Shot that proves Harry and Meghan wrong
Meet Kevin James. He's 49 and is an avid Norwich City football fan. Over the weekend he, along with his friend Phil, went along to cheer on his beloved team and unwittingly waded into the royal orbit.
It just so happens that the other sports fans sitting behind him, though there to barrack for Aston Villa, were none other than the Cambridges, aka the second, third and fourth-in-line to the throne plus the beaming, effervescent Duchess of Cambridge.
Imagine Kevin's surprise to see the family cheerfully take in the match in a shockingly low-key fashion, simply slipping in and out of their seats just before the crowds did at halftime and the final whistle.
So unobtrusive was their presence that Kevin told his local paper that it was hard to tell which of their extended group were simply mates and which were protection officers.
Hey .. Self Care Saturday..Out at Carrow Road .. Not The Best game of Football I've Seen @ Carrow Road as Norwich loose To villa 5-1 .. Who's That behind me though ?? pic.twitter.com/ECtXrjDUbs— Co•Production Norfolk (@CoProNorfolk) October 5, 2019
It was all very easygoing and publicity catnip: Senior members of the royal family out and about, surrounded by the Queen's subjects AND with zero fanfare? Could you possibly conjure a more beguiling image of modern day royalty?
All of which stands in direct contrast to Harry and Meghan, the Duke and Duchess of Sussex's approach to their public life. In the last week, the couple has essentially declared war on the British press, launching two legal broadsides targeting Fleet Street behemoths, with Harry penning an extraordinary and emotional statement about what he perceived as the bullying behaviour of the media.
(There was also the drama that happened in Angola when a Sky News reporter had the temerity to ask the Duke a question about his work in the former war-torn country. His dismissive reply made headlines around the world.)
Let's not forget Meghan's controversial Wimbledon outing in July with her bodyguard telling fans that she was there in a private capacity and insisting they not take selfies (which no one was even trying to do, as it turns out).
The fact that 40-odd seats were left empty around Meghan, whether at the organisers' behest or the Duchess' is unknown, only made her approach to the being out surrounded by Her Majesty's citizens even more antagonistic. (As opposed to Kevin's shots - Kate and Wills barely seem to care a jot that a bushy-bearded stranger is taking their photo.)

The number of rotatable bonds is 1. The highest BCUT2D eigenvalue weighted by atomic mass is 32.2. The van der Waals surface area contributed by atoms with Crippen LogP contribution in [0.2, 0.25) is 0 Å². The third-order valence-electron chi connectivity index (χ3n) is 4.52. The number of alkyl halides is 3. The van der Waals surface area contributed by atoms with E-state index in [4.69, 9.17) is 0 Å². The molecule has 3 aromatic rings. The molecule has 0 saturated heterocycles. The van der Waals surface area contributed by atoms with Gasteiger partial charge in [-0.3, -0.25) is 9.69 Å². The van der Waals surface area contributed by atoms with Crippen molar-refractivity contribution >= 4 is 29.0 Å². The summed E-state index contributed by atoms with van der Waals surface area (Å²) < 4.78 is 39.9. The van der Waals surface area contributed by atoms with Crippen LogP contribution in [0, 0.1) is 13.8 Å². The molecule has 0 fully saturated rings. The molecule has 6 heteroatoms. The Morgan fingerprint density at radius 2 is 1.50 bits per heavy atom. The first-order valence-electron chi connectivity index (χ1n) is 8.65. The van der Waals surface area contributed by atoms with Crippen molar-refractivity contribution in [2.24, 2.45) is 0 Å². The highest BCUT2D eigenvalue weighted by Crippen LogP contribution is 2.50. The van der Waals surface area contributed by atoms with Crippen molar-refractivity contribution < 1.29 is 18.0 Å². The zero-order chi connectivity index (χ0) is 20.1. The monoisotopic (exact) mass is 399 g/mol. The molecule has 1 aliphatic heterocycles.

The wariness with which the couple has approached their time in public perhaps reached its zenith when they refused to reveal any of baby Archie's godparents. (Tell me this: Have the press ever relentlessly pursued George, Charlotte or Louis' godparents? In fact, most people would be hard-pressed to even name any of the aristocratic chums corralled to take responsibility for the wee royals' spiritual wellbeing.)
Essentially, the dynamic between the Sussexes' and outside world has largely been an antagonistic and suspicious one. It is not hard to take the view that they seem to perceive every jaunt beyond their front gates as if they are entering hostile, foreign territory.
The question that they and we have struggled to answer is, just how much of their lives should they be expected to share? On one hand, they enjoy wildly privileged lives, essentially funded by the British population. On the other, they are quite a few rungs down the royal ladder meaning that aside from some terrible disaster, there is no chance that Harry will ever assume the throne, therefore they are entitled to live lives without too much nosy intrusion.
However, what Kevin James and his selfies have proven is that it is not a binary decision. They don't have to either hole up in Frogmore Cottage and conduct their family life under the sort of security blackout normally associated with the witness protection program. Nor do they have to demeaningly bare every facet of their life to a fascinated nation.
Instead what Wills and Kate (and Kevin) have astutely demonstrated this weekend is that there is a middle path. That is of acceptance and the underlying notion of respect. They acknowledge the intense interest in their family by sharing snippets and the public in turn is largely respectful.
Consider this: Kate goes to the supermarket and does the shop regularly. Both parents do the school run. George and Kate have tennis lessons and play dates with school friends. They must also do things like go to the dentist, buy new shoes and in Kate's case, enjoy an occasional manicure slash intensive stress-busting facial. Yet, has anyone ever sold a surreptitious iPhone shot to a tabloid of Kate waiting to get a Brazilian? Has a tennis devotee ever dished on how bored Kate looks (I'm guessing) while her kids butcher their backhand?
That's because Kate and Wills' approach seems to be that they place trust in the public to do the right thing and mostly leave them alone when they are not 'on duty'.
This approach has thus far proven to be wildly successful, allowing the Cambridges' the maximum amount of privacy and normalcy they could hope for given the exceptional position they hold.
Harry and Meghan, their beef with the media aside, should try being even a small bit less mistrustful and hostile towards the (non-press) world beyond the Frogmore Cottage hedge. There is every chance it will allow them to enjoy a far more normal life with Archie and who knows? I reckon he would love to go to a football match in a few years.
Daniela Elser is a royal expert and freelance writer with 15 years' experience who has written for some of Australia's best print and digital media brands.